Music and synesthesia

Another association described in “Musicophilia” is the condition known as “synesthesia”. This means that somehow the region of the brain that deals with perceiving colors gets linked to a sound perception area or more particularly, pitch recognition. All of these kinds of phenomena are fascinating, but they will always intrigue you more when you witness it in someone. I happen to have a student who is visually impaired, who has enough sight to get around without a cane. A few weeks ago, as I was giving him his drum lesson, he started to tell me what fundamental pitch the cymbal had; as I checked on the piano, he proved to have the right pitch. I then went to the vibraphone and, sure enough, he could name each pitch. This kid is thirteen and nobody had noticed that in him. The next week, as before, we were listening to various pitches. He told me that F# was his favorite note because it was making him think of the color blue, and as I asked him about the other pitches, he started describing what colour the twelve different pitches made him feel.

 

After discovering this I started asking my other students, and sure enough, one of the sax players in my jazz ensemble has synesthesia, with tones and keys having shades of colours, or a certain brightness, that is unique to them and also has strong color association with numbers. Synesthesia means fusion of the senses, which means there can be any one of them involved. Some people also see things like numbers in landscapes, which actually hit close to home. I have always seen numbers that way, going along a path that angles right, left and up, with different shades of brightness, but no colours. I experiences this as well with days of the week, and months of the year; and as I was thinking about it, it is how I memorize pieces of music. So it can be used as a mnemonic device, too.

 

Oliver Sacks says in his book that about one in two thousand people manifest this condition, and he suggests that there might be a greater ratio, since most people who have the condition don’t see it as such; it is just the way things are, so they don’t usually talk about it.

Music and memories

Here is a change from all of the nebulus topics I’ve been consumed with recently. Music has a very deep relationship with the brain, especially when considering how many regions of the brain are put to the task when music is experienced. Therefore as the tools to look at the brain become more sophisticated, to the point seeing its functioning in real time, so the effect of music on the brain comes to the fore front. There is seldom a week that passes without some bit of news about it. A recently published book by Oliver Sacks (Musicophilia) is making everyone aware of the influence that music has on our “control module”.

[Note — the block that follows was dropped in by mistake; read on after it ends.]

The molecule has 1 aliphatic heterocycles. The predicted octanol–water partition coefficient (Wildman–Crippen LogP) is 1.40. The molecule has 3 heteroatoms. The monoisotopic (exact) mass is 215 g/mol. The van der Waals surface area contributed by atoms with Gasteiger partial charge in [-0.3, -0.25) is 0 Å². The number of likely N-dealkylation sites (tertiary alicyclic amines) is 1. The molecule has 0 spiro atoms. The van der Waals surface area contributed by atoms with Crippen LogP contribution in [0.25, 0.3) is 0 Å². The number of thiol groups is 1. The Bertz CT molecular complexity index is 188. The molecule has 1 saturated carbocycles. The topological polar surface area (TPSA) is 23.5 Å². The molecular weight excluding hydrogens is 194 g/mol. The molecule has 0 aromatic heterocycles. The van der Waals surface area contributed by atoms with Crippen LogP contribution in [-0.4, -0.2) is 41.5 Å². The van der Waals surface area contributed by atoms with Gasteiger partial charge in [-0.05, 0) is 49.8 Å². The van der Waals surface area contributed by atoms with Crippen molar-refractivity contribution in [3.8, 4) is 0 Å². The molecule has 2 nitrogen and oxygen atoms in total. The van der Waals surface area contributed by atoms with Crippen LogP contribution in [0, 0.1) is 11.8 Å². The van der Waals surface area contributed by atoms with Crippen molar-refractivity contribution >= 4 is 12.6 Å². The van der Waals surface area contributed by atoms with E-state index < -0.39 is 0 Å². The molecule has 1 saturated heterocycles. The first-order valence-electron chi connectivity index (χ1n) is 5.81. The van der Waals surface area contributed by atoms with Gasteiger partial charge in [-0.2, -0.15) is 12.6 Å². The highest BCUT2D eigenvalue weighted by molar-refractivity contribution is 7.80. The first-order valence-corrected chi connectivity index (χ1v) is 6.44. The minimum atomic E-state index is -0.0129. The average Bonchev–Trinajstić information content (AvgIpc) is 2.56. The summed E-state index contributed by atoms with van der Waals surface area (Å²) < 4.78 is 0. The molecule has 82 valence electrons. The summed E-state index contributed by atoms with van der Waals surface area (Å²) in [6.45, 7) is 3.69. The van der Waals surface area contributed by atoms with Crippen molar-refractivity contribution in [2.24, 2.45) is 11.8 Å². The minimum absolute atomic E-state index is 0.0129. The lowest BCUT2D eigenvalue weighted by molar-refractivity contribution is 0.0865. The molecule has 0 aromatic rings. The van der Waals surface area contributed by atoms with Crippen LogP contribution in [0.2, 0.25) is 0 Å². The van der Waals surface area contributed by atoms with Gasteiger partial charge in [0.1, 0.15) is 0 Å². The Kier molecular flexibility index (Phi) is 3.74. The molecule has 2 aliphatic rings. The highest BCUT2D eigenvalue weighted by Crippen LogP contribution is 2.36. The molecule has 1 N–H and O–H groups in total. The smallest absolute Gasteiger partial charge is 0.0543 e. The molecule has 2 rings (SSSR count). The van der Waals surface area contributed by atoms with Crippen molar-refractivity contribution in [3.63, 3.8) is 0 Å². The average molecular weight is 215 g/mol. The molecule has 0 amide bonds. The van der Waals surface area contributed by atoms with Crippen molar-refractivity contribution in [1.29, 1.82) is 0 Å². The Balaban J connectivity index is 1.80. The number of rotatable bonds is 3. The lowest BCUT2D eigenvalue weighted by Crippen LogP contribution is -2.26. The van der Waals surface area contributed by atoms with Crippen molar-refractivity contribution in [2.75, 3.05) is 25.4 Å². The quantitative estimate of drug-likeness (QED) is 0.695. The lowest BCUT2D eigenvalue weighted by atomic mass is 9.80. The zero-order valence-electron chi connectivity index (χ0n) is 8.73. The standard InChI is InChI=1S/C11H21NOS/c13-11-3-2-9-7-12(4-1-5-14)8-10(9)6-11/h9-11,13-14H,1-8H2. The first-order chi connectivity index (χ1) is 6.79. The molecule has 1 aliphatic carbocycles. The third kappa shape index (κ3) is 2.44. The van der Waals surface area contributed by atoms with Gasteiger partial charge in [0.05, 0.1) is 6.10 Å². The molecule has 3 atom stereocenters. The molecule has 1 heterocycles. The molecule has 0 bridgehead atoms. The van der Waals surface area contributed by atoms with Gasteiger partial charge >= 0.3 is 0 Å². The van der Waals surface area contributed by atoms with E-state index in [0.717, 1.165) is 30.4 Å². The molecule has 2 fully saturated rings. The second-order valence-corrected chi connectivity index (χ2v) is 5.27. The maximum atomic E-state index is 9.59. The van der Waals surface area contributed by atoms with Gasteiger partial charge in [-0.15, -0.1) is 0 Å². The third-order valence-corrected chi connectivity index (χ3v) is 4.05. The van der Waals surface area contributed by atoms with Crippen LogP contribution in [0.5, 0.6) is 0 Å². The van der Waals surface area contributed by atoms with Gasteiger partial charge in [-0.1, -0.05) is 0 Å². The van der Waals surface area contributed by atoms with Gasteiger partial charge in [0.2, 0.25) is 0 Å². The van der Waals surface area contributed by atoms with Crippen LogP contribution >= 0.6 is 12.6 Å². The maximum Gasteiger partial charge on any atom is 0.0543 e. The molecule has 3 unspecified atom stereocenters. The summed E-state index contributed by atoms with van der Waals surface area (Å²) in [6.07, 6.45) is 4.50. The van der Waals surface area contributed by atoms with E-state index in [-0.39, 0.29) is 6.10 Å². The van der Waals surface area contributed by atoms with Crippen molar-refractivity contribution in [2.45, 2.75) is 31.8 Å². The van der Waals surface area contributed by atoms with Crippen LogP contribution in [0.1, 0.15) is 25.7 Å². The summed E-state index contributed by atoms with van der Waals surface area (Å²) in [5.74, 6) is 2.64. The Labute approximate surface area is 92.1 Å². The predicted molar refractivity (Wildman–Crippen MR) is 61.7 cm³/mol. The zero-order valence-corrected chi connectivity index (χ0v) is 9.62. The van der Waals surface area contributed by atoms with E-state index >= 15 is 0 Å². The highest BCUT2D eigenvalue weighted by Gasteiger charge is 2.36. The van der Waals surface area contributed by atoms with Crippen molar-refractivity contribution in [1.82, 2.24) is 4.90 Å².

Recently I listened to a radio show with the topic of how one could help Alzheimer patients use music that they learned during their youth to help them recover some of their lost memories. People working with them (most of them from another generation) are actually learning about the music of their patients’ youth in order to expose them to tunes that could help them. I think that as the baby boomers come to age, the Beatles will come as an unexpected rescue to the unfortunate ones who suffer from these kinds of diseases of the brain.

 

I use my own experience as an example: in my youth, I listened to a particular recording while reading a particular book. I had not listened to this recording in at least twenty years, but when I rediscovered the music, and heard the first notes played on my stereo after all of that time, it was as if I was in the middle of that book, the memory was so clear.

 

Now one can suggest that we create some of these memories. But since the brain, as we recently discovered, is the only part  that does not lose growth potential in our body, the chances are pretty good. It would be more of a conscious effort than the free-association we make in our teens, but it might be worth it; as when memories are recalled this way, it always gives us a warm feeling of connection.

 

I am wondering if any of you reading this might have made some of these connections and what kind of interesting, except the summer of …. ( fill the blanks) association you’ve made with a particular recording or song. Let me know, we can compare experiences.